Tyler Smith

Senior Copywriter, Mainspring Media

Location icon United States

I've worked as a journalist and copywriter for over fifteen years, with a range of clients, including: Boeing/NASA Systems, Wood Mackenzie, Dell, Duke Cancer Institute, Citibank, NYU and many more. My creative writing has been featured in McSweeney’s, Esquire, UTNE Reader, American Short Fiction, The Morning News, Electric Literature, Tin House, and Texas Monthly, among others. I am also an associate editor at The Nervous Breakdown and The Big Jewel, and a writer for The Telling Project, a national performing arts nonprofit that uses theater to deepen understanding of the military experience.

A bold commitment to cancer care

Chances are that you or someone you know has been affected by cancer this year. And estimates put the number of new cancer diagnoses for 2018 at almost 2 million. Cancer doesn't take a holiday, but thanks to you and our partners in care, we're changing those statistics and giving hope to more than 70,000 patients every year.

Texas Monthly
Dawn Patrol

The familiar waft of hydrogen sulfide and seaweed means we're in Galveston. We turn off the Gulf Freeway onto Sixty-first Street, roll down the windows of my old Volvo, and throw one another significant looks. It's six a.m., and the three of us have come from Houston under a cloak of darkness to execute "dawn patrol."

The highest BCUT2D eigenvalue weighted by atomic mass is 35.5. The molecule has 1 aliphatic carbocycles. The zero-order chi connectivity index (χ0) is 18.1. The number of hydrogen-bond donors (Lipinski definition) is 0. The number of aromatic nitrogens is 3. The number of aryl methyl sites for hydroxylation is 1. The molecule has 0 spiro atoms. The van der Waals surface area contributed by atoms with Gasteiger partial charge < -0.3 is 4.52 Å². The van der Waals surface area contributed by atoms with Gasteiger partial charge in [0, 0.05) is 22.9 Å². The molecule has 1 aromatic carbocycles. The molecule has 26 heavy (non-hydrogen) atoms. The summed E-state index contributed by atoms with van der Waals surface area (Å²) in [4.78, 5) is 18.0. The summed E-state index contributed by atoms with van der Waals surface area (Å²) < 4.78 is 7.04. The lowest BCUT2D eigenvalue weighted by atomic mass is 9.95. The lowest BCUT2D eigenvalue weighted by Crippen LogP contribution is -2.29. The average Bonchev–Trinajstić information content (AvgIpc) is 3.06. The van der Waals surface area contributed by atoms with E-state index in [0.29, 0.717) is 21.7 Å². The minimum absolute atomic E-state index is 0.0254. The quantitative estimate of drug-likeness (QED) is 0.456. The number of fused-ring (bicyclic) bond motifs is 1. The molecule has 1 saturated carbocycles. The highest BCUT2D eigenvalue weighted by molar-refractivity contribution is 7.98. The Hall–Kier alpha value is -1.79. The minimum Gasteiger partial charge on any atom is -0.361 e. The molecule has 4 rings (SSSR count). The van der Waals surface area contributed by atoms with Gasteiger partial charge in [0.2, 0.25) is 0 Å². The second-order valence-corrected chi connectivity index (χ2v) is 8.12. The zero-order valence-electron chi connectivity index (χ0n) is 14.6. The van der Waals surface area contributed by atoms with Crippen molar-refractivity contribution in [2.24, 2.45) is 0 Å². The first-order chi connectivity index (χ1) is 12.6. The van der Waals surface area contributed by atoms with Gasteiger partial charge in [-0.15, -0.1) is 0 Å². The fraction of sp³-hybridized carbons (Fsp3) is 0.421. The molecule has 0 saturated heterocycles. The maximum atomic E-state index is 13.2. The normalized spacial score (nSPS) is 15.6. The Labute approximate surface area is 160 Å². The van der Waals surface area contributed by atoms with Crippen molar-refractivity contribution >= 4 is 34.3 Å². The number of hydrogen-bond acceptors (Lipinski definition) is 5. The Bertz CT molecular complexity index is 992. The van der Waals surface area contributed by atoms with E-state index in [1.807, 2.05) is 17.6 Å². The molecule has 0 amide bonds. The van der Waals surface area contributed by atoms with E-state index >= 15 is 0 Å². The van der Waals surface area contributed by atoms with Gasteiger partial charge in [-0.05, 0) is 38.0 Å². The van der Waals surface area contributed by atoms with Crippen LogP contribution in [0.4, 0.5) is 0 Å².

W&L Give Day 2019

W&L has a giving tradition that's as strong as our speaking tradition, so join us on 3.14.19 and say hello to future W&L students with a gift.

Gravitational Pull

Astronaut Jessica Meir '99 is torn. As an amateur but devoted musician, she's concerned that bringing a saxophone into space might be too unwieldy. She could bring her flute, but there's already been a flautist up there, and besides, she explains, the denizens on the International Space Station (ISS) usually have a guitar on hand.

The Karma Bum - Gleanings - Utne Reader

I was 9 years old in 1983, when my father, a professor at Rice University, invited Allen Ginsberg to Houston to give a poetry reading with the promise of financial assistance from the dean of humanities. Ginsberg asked for a $300 honorarium and economy airfare, which must still rank as one of the greatest entertainment bargains of the modern era.